Today’s blog is written by Molly Talbot-Metz, President & CEO, Mary Black Foundation
COVID-19: Shining a Flashlight on Inequity
In February, the Foundation’s Board of Trustees adopted a Health Equity Framework that we are using to guide our work. The Framework was developed after months of research into the social determinants of health. The World Health Organization states that many factors combine to affect the health of individuals and communities. Whether people are healthy or not, is determined by their circumstances and environment. In fact, the Robert Wood Johnson Foundation states that only 30% of a person’s health is impacted by their personal behavior. The remaining 70% stems from social and economic factors, physical environment, and clinical care. And, we know that inequities in these social determinants of health are often the result of centuries of unjust policies and structural discrimination that disproportionately affect people of color and low-income communities.
Looking at the Health Inequities
Our work to examine health inequities began long before COVID-19 penetrated our community, but the virus has clearly exposed the racial, ethnic, and socioeconomic inequities that have long impacted our community. It has been reported in a variety of news outlets that African Americans have been the hardest hit by this pandemic. South Carolina is no different. According to SC DHEC, on May 12th, there were over 7,600 COVID-19 cases and 320 deaths. 45% of the reported cases and 53% of the deaths were among African Americans, yet the African American population makes up only 27% of our state (U.S. Census).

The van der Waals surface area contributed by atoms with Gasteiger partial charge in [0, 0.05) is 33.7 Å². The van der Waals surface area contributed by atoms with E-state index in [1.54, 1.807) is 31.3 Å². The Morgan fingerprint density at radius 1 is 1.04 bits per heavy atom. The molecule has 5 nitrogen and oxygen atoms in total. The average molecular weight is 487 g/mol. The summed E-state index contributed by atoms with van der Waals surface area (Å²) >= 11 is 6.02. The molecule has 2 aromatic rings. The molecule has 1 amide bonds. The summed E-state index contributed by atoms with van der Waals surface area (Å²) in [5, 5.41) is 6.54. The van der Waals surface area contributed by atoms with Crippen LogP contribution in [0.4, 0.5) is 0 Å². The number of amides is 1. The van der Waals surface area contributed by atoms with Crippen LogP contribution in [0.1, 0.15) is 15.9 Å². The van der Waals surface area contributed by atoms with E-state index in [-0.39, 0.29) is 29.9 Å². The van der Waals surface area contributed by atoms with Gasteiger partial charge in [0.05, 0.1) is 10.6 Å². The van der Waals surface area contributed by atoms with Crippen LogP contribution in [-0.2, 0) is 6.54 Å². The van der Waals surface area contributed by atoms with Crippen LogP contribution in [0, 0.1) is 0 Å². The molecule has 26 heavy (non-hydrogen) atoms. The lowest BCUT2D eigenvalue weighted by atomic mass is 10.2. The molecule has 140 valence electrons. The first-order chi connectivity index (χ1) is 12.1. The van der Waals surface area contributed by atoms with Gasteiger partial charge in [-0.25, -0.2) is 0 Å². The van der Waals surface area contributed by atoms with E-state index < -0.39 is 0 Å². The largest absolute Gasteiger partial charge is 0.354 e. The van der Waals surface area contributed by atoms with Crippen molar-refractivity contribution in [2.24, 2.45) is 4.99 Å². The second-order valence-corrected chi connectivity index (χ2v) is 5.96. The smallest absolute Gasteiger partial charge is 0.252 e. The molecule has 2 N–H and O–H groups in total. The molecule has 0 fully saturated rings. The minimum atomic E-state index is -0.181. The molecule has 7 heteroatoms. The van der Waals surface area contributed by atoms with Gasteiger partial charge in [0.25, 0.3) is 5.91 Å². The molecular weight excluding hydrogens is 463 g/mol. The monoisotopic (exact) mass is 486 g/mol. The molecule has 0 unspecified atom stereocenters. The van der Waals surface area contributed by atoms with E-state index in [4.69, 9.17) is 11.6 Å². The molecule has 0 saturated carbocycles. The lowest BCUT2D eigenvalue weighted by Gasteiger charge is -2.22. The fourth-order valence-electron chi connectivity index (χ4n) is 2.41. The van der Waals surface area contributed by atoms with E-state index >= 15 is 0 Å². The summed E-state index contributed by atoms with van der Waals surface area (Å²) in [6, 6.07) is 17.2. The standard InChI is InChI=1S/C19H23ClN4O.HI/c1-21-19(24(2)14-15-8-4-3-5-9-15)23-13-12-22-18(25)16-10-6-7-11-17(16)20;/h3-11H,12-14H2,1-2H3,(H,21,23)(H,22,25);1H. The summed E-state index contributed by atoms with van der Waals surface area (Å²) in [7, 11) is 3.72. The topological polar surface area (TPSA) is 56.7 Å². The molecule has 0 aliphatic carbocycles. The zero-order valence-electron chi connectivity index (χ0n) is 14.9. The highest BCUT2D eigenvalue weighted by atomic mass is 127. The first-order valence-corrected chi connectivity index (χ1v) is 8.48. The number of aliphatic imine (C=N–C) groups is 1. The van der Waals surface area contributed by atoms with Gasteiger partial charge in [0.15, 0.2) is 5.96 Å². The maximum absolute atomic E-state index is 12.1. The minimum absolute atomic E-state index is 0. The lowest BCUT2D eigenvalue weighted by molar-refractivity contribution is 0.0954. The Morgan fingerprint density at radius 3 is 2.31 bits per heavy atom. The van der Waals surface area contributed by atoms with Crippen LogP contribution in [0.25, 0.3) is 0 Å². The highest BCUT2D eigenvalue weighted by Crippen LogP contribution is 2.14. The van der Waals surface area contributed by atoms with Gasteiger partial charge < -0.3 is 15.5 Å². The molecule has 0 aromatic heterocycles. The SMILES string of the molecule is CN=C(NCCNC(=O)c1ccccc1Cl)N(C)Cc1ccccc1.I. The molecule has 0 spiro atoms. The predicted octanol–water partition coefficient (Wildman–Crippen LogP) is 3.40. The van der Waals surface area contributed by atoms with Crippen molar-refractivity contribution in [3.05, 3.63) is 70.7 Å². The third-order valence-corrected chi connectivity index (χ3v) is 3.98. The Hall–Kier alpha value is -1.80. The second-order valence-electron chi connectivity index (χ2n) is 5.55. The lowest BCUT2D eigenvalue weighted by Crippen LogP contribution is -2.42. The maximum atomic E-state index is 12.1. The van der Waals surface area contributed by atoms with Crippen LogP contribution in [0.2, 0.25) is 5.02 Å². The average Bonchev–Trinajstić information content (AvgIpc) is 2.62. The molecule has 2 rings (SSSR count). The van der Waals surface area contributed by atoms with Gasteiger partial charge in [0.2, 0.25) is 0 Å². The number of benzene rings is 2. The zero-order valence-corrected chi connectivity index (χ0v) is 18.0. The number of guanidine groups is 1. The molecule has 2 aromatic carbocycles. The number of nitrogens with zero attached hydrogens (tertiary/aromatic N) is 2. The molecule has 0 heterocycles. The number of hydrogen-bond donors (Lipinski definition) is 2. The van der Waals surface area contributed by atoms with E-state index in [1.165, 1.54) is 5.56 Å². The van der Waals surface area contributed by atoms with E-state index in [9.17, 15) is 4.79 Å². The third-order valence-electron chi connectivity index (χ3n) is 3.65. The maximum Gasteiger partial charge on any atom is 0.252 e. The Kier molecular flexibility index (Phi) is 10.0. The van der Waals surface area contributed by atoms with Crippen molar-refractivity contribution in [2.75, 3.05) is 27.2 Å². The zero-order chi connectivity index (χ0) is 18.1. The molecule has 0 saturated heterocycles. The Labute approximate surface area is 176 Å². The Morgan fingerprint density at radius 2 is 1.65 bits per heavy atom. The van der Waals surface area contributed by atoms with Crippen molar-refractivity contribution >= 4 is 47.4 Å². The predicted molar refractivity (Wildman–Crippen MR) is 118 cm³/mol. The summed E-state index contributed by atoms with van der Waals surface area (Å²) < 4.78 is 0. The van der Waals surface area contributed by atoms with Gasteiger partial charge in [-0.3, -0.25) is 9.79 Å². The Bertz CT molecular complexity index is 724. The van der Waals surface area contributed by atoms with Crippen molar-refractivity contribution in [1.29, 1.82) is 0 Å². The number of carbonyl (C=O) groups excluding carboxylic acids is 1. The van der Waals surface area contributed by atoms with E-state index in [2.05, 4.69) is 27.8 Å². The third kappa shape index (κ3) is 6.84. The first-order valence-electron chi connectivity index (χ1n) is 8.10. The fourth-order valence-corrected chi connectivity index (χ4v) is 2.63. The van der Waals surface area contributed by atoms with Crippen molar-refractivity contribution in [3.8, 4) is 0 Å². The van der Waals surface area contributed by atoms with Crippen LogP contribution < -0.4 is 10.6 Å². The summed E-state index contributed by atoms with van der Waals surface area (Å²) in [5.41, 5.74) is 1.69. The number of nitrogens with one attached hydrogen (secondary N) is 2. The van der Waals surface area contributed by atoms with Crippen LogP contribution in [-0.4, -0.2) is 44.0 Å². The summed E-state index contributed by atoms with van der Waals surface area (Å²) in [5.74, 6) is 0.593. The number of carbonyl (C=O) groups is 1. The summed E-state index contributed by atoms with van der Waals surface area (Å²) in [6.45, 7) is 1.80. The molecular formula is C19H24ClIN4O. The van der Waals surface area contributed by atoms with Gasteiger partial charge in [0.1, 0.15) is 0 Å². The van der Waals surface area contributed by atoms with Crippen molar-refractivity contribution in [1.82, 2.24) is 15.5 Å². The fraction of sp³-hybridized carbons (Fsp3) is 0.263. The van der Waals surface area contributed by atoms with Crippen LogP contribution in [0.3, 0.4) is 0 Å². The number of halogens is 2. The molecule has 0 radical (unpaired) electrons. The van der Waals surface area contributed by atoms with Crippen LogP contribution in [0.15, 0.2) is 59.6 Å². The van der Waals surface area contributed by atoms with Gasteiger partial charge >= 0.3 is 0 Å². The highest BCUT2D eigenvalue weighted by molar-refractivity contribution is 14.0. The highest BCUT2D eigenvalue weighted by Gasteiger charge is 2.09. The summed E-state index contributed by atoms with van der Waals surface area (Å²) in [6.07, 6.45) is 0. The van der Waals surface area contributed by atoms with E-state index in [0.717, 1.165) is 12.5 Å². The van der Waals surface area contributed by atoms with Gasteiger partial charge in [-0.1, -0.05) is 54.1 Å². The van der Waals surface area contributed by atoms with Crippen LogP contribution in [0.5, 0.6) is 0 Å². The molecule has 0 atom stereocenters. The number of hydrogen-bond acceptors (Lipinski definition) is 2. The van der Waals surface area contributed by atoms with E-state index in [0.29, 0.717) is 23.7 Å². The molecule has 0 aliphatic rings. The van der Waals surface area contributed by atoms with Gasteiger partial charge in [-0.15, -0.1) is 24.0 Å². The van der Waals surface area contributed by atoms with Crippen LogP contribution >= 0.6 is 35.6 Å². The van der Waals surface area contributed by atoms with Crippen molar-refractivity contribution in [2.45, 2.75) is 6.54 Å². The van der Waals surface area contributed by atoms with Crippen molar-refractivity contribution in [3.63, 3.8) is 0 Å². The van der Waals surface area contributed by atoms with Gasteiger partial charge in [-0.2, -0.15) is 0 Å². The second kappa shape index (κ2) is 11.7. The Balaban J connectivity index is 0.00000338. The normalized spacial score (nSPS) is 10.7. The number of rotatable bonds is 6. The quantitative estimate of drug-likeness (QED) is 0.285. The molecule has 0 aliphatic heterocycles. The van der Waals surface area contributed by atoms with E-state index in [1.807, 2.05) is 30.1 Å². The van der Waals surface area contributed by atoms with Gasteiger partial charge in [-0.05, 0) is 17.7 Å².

This data is a stark reminder of the health inequities that the Foundation is working to change, but unfortunately, it is only one example. The inequities that are so obvious due to the COVID-19 data are the same inequities that we see across other health, education, economic, and social outcomes, as reported in the Spartanburg Racial Equity Index. Long before COVID-19, our community was unhealthy. The pandemic presents a moment in time when we can choose to make systemic changes that, moving forward, will give all people access to opportunities to thrive, both physically and mentally. Spartanburg has the ability to lead and be a model for other communities. As we look to emerge from this pandemic, we must ask ourselves what led to the inequities in the percentage of cases and deaths among African Americans and we must resolve to change the social and economic factors that continue to result in health inequities.
This pandemic has deepened the Mary Black Foundation’s commitment to the Health Equity Framework that was adopted earlier this year and it should serve as a catalyst for others to join us in the effort. I am hopeful that we can work together to create a healthier, more equitable future for all of our residents.